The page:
Proposition 19, the California ballot initiative that would decriminalize possession of less than one ounce of marijuana, has largely been an amusing sideshow in an otherwise nasty election season. Polls show that Californians are fairly split on the initiative, but much will depend on who turns out to the polls on Tuesday morning. One group whose vote may turn out to be decisive is minority voters. Yet pre-election polls show that support for Proposition 19 is higher, but not uniform among this group.
One might argue that racial minorities have the most to gain from the passage of Proposition 19. We know from anonymous drug use surveys that the prevalence of marijuana use is only slightly higher among racial minorities than among whites. Nevertheless, Blacks and Hispanics are disproportionately arrested for possession of marijuana in California, as they are in virtually every other part of the country. The disparity is dramatic in some high-crime cities (see the chart from NPR below). While a first arrest for possession of a small amount of marijuana typically does not carry jail time, it can lead to more prison time for people on parole or under court supervision. Here, again, blacks and Hispanics are dramatically overrepresented (precise estimates aren’t available).
Yet the passage of Proposition 19 may be an unfulfilled promise for minorities. Even some supporters acknowledge that the underlying problems of a flawed criminal justice system – including higher vehicle and personal search rates – will not be reduced. Proposition 19 simply declassifies one form of contraband. It is also unclear how the law will handle people that possess quantities of marijuana large enough to distribute. Even if the federal government casts a blind eye to small amounts of marijuana possession (as they already do for “medical” marijuana), marijuana distribution is still a felony crime. Marijuana dealers account for a high proportion of marijuana convictions in California, and that may not necessarily change after Proposition 19 passes.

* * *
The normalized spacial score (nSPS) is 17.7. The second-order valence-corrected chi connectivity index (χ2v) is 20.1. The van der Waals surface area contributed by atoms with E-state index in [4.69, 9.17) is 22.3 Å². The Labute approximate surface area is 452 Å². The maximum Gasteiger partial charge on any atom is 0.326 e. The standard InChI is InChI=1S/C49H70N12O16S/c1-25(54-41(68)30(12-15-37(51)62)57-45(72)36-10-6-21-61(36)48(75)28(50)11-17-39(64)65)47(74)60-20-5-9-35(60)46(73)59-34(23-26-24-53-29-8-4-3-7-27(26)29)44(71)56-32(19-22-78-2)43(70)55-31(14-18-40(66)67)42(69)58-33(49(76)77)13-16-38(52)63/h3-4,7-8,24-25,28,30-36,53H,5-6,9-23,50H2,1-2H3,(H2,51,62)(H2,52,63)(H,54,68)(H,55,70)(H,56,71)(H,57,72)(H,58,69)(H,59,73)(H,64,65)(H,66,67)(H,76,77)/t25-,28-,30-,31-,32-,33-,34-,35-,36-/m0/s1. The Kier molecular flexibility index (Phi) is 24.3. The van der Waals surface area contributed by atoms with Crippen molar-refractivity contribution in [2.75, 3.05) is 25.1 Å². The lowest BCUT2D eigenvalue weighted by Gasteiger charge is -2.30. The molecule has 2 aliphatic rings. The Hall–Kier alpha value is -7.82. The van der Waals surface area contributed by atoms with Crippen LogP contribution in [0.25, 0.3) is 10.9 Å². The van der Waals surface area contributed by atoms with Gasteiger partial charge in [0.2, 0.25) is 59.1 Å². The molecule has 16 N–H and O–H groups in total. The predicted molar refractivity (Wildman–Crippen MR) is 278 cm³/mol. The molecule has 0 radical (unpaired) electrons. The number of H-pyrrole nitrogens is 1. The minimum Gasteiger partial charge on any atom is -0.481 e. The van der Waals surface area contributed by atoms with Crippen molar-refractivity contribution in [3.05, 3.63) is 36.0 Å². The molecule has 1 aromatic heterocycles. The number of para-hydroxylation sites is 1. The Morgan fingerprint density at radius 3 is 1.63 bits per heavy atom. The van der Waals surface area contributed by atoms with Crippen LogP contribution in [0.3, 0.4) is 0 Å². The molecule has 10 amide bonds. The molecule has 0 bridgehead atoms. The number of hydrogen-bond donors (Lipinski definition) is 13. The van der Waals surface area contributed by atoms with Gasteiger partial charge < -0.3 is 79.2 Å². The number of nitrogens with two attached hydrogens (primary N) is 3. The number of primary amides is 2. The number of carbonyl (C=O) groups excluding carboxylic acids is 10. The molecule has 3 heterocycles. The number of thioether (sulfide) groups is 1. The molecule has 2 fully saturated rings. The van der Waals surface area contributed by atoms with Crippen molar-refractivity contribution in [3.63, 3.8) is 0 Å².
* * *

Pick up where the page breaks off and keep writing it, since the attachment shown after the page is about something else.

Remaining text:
Another reasonable concern is whether the law will have negative spillovers on minority communities. Selling drugs has been one of the few informal economic activities for young, inner city black males with low education. By reducing (but not eliminating) the threat of criminal sanction, Proposition 19 may help to make this industry more transparent and safer. It may also make it more corporate. Potentially the law could “squeeze out the little guy,” leading youth to seek alternative markets (such as cocaine dealing). This is a speculative possibility to be sure, but we are dealing with a fairly (ahem) hazy labor market.
For researchers Proposition 19 may present an interesting natural experiment. There are many unanswered questions about the potential effect of the law on labor markets, arrest rates, drug initiation rates, and overall consumption that will need to be studied. There are also important questions about how the law will affect the character of low-income communities, for better or worse. Perceptions about marijuana use are already likely very divided (although I can’t find polling data on the heterogeneity of public preferences) across the socioeconomic spectrum, and perceptions can often shape the reality of crime and opportunity in low-income communities (see Robert Sampson’s work). What may appear to be a harmless diversion to one person, may signal to another that the neighborhood has gone up in smoke.